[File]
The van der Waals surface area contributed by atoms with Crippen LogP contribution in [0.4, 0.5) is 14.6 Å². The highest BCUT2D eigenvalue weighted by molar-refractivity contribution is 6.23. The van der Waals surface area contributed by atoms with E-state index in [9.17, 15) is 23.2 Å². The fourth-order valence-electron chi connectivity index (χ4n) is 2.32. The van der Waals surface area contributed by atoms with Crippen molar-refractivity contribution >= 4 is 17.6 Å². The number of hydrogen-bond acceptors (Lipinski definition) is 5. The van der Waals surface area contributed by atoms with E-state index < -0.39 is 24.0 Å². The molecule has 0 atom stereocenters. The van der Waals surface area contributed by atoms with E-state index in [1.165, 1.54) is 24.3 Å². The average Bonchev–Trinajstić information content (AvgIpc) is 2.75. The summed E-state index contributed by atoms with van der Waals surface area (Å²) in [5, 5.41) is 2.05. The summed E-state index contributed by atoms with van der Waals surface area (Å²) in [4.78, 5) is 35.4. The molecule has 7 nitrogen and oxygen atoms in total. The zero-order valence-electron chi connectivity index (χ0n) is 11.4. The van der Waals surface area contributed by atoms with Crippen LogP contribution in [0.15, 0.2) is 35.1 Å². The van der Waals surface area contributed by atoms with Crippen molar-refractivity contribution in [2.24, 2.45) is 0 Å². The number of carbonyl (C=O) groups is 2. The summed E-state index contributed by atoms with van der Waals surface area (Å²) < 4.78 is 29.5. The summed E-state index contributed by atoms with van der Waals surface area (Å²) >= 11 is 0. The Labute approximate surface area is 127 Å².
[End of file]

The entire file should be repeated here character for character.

The van der Waals surface area contributed by atoms with Crippen LogP contribution in [0.4, 0.5) is 14.6 Å². The highest BCUT2D eigenvalue weighted by molar-refractivity contribution is 6.23. The van der Waals surface area contributed by atoms with E-state index in [9.17, 15) is 23.2 Å². The fourth-order valence-electron chi connectivity index (χ4n) is 2.32. The van der Waals surface area contributed by atoms with Crippen molar-refractivity contribution >= 4 is 17.6 Å². The number of hydrogen-bond acceptors (Lipinski definition) is 5. The van der Waals surface area contributed by atoms with E-state index < -0.39 is 24.0 Å². The molecule has 0 atom stereocenters. The van der Waals surface area contributed by atoms with E-state index in [1.165, 1.54) is 24.3 Å². The average Bonchev–Trinajstić information content (AvgIpc) is 2.75. The summed E-state index contributed by atoms with van der Waals surface area (Å²) in [5, 5.41) is 2.05. The summed E-state index contributed by atoms with van der Waals surface area (Å²) in [4.78, 5) is 35.4. The molecule has 7 nitrogen and oxygen atoms in total. The zero-order valence-electron chi connectivity index (χ0n) is 11.4. The van der Waals surface area contributed by atoms with Crippen LogP contribution in [0.15, 0.2) is 35.1 Å². The van der Waals surface area contributed by atoms with Crippen molar-refractivity contribution in [2.24, 2.45) is 0 Å². The number of carbonyl (C=O) groups is 2. The summed E-state index contributed by atoms with van der Waals surface area (Å²) < 4.78 is 29.5. The summed E-state index contributed by atoms with van der Waals surface area (Å²) >= 11 is 0. The Labute approximate surface area is 127 Å².